If the name sounds familiar, well, there’s a reason for that. When I was younger my Dad came into my room and was the most excited that I’d ever seen him. His friend, Raymond E. Feist, was commissioned to write a video game story, and release a book from the same script. While it was a collaboration with the team at Dynamix, the book is definitely Raymond’s own. Da thought it was the coolest thing, and he was the kind of guy who knew a good idea when he saw one in PCs. (Recommended my Papa buy Microsoft stocks back in my teens).
With a good plot, driving storyline, and engaging characters, the Betrayal is a great standalone novel, you don’t need to play the videogame to enjoy it. Some people will enjoy reading the book first, and some playing the videogame- as much of the dialogue is in both. They don’t have to change the wording or plot as the two were commissioned together. Unlike videogame based novels later released by Wizards of the Coast, it’s not “based in the world of” – it’s actually the same story. In fact, it’s in the same world as the Riftwars, Raymond’s previous books.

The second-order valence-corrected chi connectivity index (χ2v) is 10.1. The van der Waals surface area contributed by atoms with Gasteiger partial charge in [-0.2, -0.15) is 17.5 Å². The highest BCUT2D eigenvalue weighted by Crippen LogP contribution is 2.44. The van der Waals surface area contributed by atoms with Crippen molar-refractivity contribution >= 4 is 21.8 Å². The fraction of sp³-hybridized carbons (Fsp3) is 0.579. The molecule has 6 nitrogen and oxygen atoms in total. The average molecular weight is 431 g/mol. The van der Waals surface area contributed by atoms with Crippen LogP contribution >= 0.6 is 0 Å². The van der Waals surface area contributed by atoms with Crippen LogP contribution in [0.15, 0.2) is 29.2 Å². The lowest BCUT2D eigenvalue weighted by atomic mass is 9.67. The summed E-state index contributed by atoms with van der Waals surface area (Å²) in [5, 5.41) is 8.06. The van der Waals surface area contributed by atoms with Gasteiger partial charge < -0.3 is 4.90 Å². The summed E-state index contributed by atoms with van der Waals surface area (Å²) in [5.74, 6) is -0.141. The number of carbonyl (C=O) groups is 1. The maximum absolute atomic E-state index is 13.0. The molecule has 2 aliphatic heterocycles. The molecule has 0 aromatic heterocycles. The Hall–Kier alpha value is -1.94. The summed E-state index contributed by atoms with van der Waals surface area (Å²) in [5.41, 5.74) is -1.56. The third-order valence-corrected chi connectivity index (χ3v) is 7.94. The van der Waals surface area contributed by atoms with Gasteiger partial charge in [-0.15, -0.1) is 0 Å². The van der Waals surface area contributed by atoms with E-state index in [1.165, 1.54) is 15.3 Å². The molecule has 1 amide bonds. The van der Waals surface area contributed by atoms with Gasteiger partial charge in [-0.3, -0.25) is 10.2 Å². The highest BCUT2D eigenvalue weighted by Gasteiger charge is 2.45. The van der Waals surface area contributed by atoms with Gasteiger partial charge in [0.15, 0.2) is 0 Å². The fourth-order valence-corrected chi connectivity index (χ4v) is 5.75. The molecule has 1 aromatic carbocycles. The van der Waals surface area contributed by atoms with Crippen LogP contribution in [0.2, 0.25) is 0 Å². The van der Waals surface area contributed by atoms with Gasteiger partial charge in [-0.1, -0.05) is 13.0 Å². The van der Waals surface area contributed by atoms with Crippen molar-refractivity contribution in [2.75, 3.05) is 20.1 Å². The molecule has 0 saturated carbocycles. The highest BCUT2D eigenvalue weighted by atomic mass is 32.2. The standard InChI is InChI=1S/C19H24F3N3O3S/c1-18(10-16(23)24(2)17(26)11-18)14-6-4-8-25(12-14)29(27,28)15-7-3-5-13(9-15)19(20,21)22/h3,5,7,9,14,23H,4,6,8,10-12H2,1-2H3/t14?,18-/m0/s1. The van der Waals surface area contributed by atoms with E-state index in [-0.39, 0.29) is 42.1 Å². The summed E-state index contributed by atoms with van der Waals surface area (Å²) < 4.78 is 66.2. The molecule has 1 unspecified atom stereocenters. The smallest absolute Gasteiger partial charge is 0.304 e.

If you’re interested in gaming culture, it’s a great study, and I’d recommend doing both to any literature or culture student, and possibly to one who’s studying video games. As a novel it’s in the style of English political fantasy, and is an enjoyable adventure. You follow Owyn, a young squire, through his traditional rise in politics. In fantasy that translates to an epic adventure.
You sympathize with the moredhel (the dark elves), are enchanted by the dwarves, and are drawn in by the entirely human characters that provide the landscape for Betrayal as you explore parts of the story that the game has left untold. We definitely recommend it.
Interested in the game? It’s on GOG…
Curious? Buy the book here.